He arrives in the sparkling motorcycle showroom like a beloved elder statesman, greeted warmly by employees who emerge from all corners of the Harley-Davidson dealership to welcome their founder, Dile Brown Sr.
The 81-year-old returns their admiration, knowing success in the business takes more than just making sales, but building a community. With a full mane of silver hair, Knoxville’s largest motorcycle dealer sits back at his dealerships’ headquarters to reflect on his half-century career and a life built around two wheels.
“The best thing that I can think of about motorcycles is when you get frustrated and tired and irritated and yank-stringed at everybody and their brother, just go for a ride,” he said.
For seven decades, Brown’s love of motorcycles helped shaped his life, his family and his business empire. They served as basic transportation, as a sport during his racing career and as a successful business enterprise. An instantly recognizable H-D shield adorns his neatly pressed shirt, but Brown can enthusiastically muse about other makes. He’s ridden them all. He’s sold them all.
“Motorcycles first, brand second. If you don’t ride a motorcycle, to hell with the brand,” Brown says illustrated by his variety of marques lining Clinton Highway. Starting in the late-1960s with a Harley-Davidson dealership, Brown and his sons now sell and service most of the Japanese brands as well as Indian, Victory and Triumph.
“He’s sold a lot of product in his life as far as Honda, Yamaha, Suzuki. He’s got a lot of dealerships, but as he says, it’s all about the sport,” said Thane Johnson, who works at Brown’s Honda dealership.
Every motorcyclist remembers that first taste of two-wheeled freedom, even if it was a scooter.
“I started off buying a Cushman scooter in 1951. In ’52, I bought my first motorcycle and my mom had a fit,” Brown said of the old 45-cubic-inch Harley-Davidson WLA. “I saved. I mowed grass, delivered papers and brought it home.”
From there, a lifetime of bikes would follow and lead to a long and successful career.
“I’ve had some favorite motorcycles. I guess the one that sits apart more than anything else was a ’49 Harley FL. I had that as a kid in high school,” he said.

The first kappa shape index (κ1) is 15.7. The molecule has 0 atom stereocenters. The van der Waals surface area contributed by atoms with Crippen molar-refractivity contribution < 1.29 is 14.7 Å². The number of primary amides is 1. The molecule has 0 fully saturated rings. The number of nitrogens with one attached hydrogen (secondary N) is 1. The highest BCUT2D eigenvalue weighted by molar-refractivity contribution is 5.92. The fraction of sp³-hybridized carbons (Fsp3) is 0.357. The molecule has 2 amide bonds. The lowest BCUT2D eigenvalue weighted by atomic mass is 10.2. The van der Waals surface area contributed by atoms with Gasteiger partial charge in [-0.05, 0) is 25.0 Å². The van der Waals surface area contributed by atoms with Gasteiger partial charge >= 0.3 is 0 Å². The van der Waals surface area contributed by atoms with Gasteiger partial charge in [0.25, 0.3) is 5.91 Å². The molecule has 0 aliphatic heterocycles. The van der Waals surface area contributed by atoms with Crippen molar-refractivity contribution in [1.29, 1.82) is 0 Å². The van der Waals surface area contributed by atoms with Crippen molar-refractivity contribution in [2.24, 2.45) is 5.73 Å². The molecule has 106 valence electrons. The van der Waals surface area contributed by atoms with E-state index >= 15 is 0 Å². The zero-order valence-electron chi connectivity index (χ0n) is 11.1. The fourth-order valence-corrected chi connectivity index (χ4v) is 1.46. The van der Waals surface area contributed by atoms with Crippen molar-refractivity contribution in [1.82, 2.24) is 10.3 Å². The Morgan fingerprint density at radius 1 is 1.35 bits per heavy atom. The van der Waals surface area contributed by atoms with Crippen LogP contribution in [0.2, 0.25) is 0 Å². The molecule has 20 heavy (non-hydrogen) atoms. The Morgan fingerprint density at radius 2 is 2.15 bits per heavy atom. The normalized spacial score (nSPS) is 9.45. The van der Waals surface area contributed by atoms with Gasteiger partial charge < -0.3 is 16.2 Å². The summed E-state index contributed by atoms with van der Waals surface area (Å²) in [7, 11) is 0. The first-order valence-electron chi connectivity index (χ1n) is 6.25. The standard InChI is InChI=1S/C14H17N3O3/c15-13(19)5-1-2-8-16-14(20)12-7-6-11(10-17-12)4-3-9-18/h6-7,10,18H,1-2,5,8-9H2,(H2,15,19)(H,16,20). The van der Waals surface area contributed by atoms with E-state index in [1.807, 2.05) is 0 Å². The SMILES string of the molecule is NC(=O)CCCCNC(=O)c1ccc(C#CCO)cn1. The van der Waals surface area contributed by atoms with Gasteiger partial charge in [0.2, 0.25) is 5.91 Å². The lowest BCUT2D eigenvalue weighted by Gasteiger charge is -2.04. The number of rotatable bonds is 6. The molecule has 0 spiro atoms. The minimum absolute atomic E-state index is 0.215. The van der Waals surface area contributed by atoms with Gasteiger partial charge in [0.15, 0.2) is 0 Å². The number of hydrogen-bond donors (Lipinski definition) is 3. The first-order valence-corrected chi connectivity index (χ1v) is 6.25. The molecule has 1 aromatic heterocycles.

The memories flood back, including a long-ago road trip with a buddy from his home in Ohio to Laconia, Georgia, and back. His pal rode a brand new bike and carried a rope in case Brown’s old Harley FL needed a tow. Turns out the new bike’s motor froze up on the return trip and ignominiously needed a rescue from Brown’s trusty ’49.
“That was an old-faithful bike to me. Go out and turn the switch. It started every time — spring summer fall winter. It didn’t make any difference. I rode it and rode it and rode it. I still have a picture of that motorcycle, that old ’49.”
The memory-filled years of riding bring a smile to his face even if they’ve taken a toll on his body. He reaches down and rubs his knee. He would rather be riding than remembering.
“I had a knee operation a year ago — can’t fully bend the knee, but I would if I could,” the almost octogenarian said. “I still want to. I’ve even thought about getting a three-wheeler and see if I could modify the brake pedal. I just don’t have the confidence that I could react in an emergency.”
Brown opened his first dealership in Ohio in 1966 when the local Harley franchise went under. He worked two jobs to make a go of it. His wife opened the shop and he took over after 5 to handle the evening hours.
“I’d been into motorcycles for so long. My wife and I were living in Ohio and the motorcycle dealer in the town we lived it just closed the door. She and I had a talk and took it on part time,” Brown said of his first commercial venture. “We liked motorcycles, and she encouraged me to do it. Pushed me and pushed me until we did it. We never looked back.”
As his success grew, Brown had the opportunity in 1968 to open a dealership in Knoxville. Harley-Davidson was still a family-owned company then, but soon the venerable motor company was sold to sporting goods giant AMF.
“AMF bought it and it went from bad to worse,” Brown recalls. “We survived. We struggled, and we made it.”